“To me, it's just a great mystery, I love the story,” he said. “It's the story that won't let go.”
And this is coming from a reporter who, admittedly, covered some other events of historical significance in the annals of American history, including the aftermath of the assassinations of Robert F. Kennedy and Martin Luther King Jr., along with the 1968 Democratic National Convention, for United Press International, Gatty said.
Today, Gatty serves as editor-in-chief of Convenience Distribution Magazine, a publication of the Convenience Distribution Association, and as editor of HIV Specialist magazine, a publication of the American Academy of HIV Medicine.
“Nothing has stayed with me like the Kecksburg story has,” he said.
Gatty annually gets attention as the anniversary date of the iconic incident approaches, he said.
“I get calls every anniversary from TV, radio … one program keeps playing on the History Channel, hell that one must have been recorded seven or eight years ago,” Gatty said. “I haven't got anything new to say, but I'm always asked.”
Legend aids creation of fundraiser
July marked the 10th annual installment of the Kecksburg Volunteer Fire Department's Kecksburg Old Fashion Days & UFO Festival at the fire company's grounds located at the intersection of Claypike and Route 982 in the township.
Beyond debate is the benefit of the event as the organization's main fundraiser, said Duane Hutter, the department's president and a township supervisor.
“It means a lot to the fire department, because it's how we (maintain) our equipment and our buildings,” he said.
For the first time, several of the incident's witnesses attented a conference dedicated to reflecting on the happening.
The witnesses discussed their experiences and conducted a question-and-answer session.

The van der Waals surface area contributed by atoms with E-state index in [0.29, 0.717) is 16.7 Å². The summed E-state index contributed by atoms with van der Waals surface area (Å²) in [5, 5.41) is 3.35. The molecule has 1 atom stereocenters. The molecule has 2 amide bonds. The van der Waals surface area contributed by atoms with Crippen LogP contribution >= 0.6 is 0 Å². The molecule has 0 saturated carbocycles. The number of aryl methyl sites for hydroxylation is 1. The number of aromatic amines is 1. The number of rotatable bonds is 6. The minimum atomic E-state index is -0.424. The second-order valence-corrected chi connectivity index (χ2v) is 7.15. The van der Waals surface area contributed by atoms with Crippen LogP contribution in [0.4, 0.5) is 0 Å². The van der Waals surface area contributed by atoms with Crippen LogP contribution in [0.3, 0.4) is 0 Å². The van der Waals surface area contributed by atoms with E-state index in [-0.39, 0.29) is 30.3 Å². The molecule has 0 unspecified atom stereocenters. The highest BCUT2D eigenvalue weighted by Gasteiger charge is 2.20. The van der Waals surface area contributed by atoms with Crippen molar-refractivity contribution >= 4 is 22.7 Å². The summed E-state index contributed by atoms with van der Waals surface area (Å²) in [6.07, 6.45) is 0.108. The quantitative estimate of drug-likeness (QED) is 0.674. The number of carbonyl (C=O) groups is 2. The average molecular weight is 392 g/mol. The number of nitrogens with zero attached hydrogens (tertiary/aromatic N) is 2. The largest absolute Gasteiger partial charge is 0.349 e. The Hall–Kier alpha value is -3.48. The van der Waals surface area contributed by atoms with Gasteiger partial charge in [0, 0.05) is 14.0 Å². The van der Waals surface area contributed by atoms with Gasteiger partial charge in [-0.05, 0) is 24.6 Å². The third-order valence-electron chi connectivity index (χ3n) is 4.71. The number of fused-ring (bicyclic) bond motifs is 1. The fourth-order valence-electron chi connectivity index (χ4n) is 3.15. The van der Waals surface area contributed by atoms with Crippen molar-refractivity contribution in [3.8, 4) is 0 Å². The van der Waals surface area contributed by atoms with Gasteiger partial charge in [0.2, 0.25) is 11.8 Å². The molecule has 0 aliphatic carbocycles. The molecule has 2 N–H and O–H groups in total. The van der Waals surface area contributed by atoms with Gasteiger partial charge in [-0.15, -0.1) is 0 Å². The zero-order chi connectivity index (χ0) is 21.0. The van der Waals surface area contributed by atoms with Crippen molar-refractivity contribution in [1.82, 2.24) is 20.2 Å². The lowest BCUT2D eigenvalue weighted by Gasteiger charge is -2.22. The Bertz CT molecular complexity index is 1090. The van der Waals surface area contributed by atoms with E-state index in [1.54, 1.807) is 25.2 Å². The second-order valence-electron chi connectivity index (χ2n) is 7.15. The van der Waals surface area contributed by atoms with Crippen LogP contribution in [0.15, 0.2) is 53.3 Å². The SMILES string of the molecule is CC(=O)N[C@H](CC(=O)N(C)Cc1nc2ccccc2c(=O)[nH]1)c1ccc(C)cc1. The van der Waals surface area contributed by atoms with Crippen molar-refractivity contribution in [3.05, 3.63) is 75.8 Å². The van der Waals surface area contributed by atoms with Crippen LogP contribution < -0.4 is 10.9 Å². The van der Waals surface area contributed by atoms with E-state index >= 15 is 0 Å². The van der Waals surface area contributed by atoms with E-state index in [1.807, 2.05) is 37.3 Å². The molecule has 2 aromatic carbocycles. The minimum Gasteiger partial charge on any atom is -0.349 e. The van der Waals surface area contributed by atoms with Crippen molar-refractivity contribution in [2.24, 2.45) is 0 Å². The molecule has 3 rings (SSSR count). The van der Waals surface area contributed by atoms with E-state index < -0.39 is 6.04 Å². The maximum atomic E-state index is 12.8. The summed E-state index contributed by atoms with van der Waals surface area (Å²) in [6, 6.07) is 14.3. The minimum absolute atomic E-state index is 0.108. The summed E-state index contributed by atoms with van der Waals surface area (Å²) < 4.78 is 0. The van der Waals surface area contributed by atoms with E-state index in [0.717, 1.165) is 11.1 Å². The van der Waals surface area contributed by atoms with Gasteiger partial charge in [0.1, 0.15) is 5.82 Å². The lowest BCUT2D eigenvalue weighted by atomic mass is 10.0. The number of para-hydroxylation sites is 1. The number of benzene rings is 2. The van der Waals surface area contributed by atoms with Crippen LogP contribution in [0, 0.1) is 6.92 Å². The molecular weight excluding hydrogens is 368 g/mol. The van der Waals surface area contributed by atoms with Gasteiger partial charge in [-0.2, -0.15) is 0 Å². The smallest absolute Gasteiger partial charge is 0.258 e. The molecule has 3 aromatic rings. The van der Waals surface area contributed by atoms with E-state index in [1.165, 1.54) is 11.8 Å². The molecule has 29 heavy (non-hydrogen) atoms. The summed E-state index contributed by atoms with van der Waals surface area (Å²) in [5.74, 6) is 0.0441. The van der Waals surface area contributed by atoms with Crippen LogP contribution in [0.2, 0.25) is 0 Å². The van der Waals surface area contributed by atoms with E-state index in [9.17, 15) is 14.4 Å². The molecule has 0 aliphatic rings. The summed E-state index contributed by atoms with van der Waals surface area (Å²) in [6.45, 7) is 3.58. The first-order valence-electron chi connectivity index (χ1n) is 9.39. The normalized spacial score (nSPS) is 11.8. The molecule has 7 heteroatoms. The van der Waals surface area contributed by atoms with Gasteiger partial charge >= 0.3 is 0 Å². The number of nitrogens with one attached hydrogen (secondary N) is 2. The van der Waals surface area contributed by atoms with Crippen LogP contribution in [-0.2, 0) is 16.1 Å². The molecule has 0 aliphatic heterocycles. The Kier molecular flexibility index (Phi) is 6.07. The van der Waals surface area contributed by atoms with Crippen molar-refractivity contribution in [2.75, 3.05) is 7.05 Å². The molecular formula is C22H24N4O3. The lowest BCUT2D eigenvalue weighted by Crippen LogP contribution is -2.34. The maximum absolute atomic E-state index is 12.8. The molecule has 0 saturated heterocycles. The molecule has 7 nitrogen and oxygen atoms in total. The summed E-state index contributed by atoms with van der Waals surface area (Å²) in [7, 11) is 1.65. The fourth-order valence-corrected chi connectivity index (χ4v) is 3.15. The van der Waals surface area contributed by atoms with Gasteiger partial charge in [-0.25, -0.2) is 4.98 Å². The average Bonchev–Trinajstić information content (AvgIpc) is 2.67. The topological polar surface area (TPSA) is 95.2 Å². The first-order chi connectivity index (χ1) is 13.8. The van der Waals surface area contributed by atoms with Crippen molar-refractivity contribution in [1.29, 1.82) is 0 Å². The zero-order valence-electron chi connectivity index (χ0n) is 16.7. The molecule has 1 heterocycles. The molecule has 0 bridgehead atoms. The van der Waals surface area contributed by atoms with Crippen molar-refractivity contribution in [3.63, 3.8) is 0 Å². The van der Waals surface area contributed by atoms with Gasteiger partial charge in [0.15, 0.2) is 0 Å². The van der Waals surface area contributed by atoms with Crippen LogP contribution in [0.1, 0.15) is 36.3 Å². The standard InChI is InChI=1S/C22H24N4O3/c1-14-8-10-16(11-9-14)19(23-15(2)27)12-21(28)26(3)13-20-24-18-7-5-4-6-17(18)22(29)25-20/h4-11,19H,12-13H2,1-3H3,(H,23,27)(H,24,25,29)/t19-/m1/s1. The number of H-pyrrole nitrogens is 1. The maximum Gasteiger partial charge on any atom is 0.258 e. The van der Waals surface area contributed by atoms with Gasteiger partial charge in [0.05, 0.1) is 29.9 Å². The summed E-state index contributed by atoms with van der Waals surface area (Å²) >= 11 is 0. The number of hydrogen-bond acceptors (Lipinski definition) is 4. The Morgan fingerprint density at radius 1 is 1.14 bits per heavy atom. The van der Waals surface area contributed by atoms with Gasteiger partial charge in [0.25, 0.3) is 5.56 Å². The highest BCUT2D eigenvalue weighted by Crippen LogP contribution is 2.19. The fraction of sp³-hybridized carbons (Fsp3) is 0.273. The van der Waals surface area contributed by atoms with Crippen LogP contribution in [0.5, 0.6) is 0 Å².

Throughout the decades, many of those people faced much ridicule for testifying to what they claimed to have seen, according to Stan Gordon, a Greensburg resident and author and researcher of unidentified flying objects.
Many of those Gordon interviewed were children or teenagers at the time and later, because of their professional positions, asked to remain anonymous, he said.
Gordon presented an illustrated lecture discussing his 50 years of investigation of the case, and he screened excerpts from his award-winning video documentary, “Kecksburg: The Untold Story,” which focuses on interviews with area witnesses, he said.
He also updated attendees on more recent reported UFO sightings, purported Bigfoot encounters and other happenings reported from around the area, he said.
Visitors also encountered displays prepared by John Ventre, director of the Pennsylvania Mutual UFO Network; Fred Saluga, director of the West Virginia Mutual UFO Network; Jim Brown of jimsdestinations.com, a website devoted in part to paranormal studies; Brian and Terrie Seech of the Center for Cryptozoological Studies; Dave Dragosin, associate director of the Western Pennsylvania branch of the PA Bigfoot Society; Ryan Cavalline and Dave Rupert of The Legend Hunters; paranormal site investigators Cheryl Alsippi and Darlene Koedel; and Diane and Jim Trick of the Goosebumps Paranormal Society.
“The money we raise is well used, and every dime goes to the fire department,” Hutter said.